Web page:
Deck the halls with tons of trees
Home tour schedule
Holiday Christmas tours at 103 N. Chatham St., Janesville, benefit the Rock County Humane Society. Donations are accepted but not requested and can include cash or donations for animals, such as canned dog food and cat food. Cash is preferred.
Remaining tour times are:
-- 5-7 tonight.
-- 5-7 p.m. Saturday, Dec. 15.
-- 5-7 p.m. Saturday, Dec. 22.
-- 5-7 p.m. Sunday, Dec. 23.
JANESVILLE Santa has a second home, and it's at 103 N. Chatham St. in Janesville.
Kris Kringle must live somewhere among the many Christmas trees, garlands and bows.
Mike Niemann and Tom Joyce for several years have opened their Queen Anne home to tours. If you go, keep an eye out for the jolly old man. And leave a few coins for the Rock County Humane Society.
The couple figured they spent so much time and effort putting up their stuff that others should enjoy it, too.
They good-naturedly admit they "have a lot of crap."
The house features at least 25 trees over 6 feet. The height distinction must be noted because that doesn't include the many trees of smaller stature.
There's a fruit tree, a bird tree, a peacock tree and an upside-down tree. They are decorated with pig lights and horse lights, grape lights and penguin lights.
Garlands loop over the banister and doorways. Tinsel hangs from branches. Cutout decorations cling to windows, and gilded pinecones and ornaments glitter and spin.
There's a snow globe collection, a Santa collection, a snowman collection, an angel collection and certainly enough reindeer to qualify as a collection. There are at least three villages, the largest of which has a musical ice rink, working carousel and fountain. (Don't throw snow into the fountain. It gunks it up.)
A miniature North Pole in the front room was crafted by Tom's dad, David.
Dollhouses and barns with tiny animals are showcased throughout the house. It turns out adults—especially men—like them more than the kids, Joyce said.
The holiday open houses started with family and friends, but Niemann and Joyce started to realize they didn't know half the people who showed up. Apparently, the entire family has a tendency to invite the sales people who check them out in stores.
So, they've skipped invitations and invite anyone. In the past, they found people were tempted to bring something, so now they ask for a donation to the humane society instead.
"I don't need anything," Joyce said.
Those who cannot afford a donation should show up anyway, the men urged.
Some might wonder if the pair actually live in the home during the holiday season. They do.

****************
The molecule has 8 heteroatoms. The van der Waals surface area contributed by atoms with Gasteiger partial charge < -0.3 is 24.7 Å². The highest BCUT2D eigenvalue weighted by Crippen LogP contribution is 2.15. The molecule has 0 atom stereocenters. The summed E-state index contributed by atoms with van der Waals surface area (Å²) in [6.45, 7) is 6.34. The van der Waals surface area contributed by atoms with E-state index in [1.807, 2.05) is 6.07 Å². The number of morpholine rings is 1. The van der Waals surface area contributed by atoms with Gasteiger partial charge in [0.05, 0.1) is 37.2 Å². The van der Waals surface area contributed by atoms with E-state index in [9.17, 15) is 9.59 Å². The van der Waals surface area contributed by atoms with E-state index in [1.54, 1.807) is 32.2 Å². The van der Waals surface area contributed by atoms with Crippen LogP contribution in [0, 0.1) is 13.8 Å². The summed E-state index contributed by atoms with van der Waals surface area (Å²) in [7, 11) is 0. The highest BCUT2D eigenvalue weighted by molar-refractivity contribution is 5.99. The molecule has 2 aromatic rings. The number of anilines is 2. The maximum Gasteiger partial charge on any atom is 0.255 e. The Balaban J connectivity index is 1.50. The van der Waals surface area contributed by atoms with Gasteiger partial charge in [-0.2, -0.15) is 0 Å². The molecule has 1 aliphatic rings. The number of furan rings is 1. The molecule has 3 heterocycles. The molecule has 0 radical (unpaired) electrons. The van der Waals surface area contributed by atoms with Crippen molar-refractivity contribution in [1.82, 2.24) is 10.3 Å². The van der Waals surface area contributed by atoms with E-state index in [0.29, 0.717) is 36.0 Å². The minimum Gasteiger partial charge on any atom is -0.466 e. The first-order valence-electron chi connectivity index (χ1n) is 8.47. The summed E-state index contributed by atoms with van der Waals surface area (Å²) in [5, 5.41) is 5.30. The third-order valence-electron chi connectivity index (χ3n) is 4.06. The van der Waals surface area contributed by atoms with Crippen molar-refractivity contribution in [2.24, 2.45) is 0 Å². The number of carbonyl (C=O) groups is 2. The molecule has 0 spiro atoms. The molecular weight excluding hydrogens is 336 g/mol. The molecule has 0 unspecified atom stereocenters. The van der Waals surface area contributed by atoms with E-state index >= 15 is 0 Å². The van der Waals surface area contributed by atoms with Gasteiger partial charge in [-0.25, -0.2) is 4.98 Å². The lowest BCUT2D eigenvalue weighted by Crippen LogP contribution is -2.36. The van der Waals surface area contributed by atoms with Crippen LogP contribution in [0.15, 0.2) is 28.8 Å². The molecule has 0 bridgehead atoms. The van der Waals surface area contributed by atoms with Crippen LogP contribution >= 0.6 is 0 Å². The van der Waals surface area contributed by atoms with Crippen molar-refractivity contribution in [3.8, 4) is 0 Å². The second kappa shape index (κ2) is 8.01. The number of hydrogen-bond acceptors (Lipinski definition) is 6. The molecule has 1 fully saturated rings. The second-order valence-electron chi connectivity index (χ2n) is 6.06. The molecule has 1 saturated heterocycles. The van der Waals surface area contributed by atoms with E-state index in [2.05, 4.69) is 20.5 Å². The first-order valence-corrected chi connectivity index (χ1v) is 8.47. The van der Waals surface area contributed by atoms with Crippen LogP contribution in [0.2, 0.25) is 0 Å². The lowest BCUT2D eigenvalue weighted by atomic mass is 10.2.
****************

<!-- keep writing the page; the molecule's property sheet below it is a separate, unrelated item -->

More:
They remove at least half their furnishings—beds, chairs, sofas, end tables and all their knickknacks—so Christmas can move in. They change out their wall hangings and hide their TV behind a mirror on the mantle.
They begin packing stuff into bins after Halloween. Furniture goes into the attic, a sleeping porch and garage. They own the house next door, and they fill that basement. The renter looks after their plants and trees.
The day after Thanksgiving, Niemann's parents move in for a couple days to help them decorate. That's only fitting because they've hauled much of their stuff to their son's house. Joyce's sister, Jody, stores her Jim Shore collection there, and some of that comes out, as well.
Joyce is picky about his trees, so he does most of that decorating.
"He's very particular," Niemann agreed. "If you do it, it might as well be right."
One tree, for example, has 1,400 lights.
No tree is safe from Joyce's creative streak.
Joyce had horses when he was young and puts his collection of plastic horses among the branches. They are mixed with other horse ornaments, horse lights and the ribbons he won in competition. His saddle is the tree skirt.
Penguin lights illuminate the penguin tree in the bathroom. The penguin shower curtain comes down after the holidays.
Niemann and Joyce have so many decorations that people can expect to see something new on their yearly visits.
"It's ridiculous," Joyce said, looking at Niemann.
"There's a problem," Niemann agreed with a smile. "I want to be alive when all this crap goes to auction."
Last year, the men scheduled open houses over four nights. They figured they had 400 to 500 visitors and raised more than $1,600. The humane society came with a van to pick up the donations.
This year, they added a fifth night.
The most frequent questions they get are: "Where do you put it all?" and "How long does it take to put it up?"
The men even take the doors off upstairs rooms to make viewing easier.
While you're looking, keep an eye out for Santa.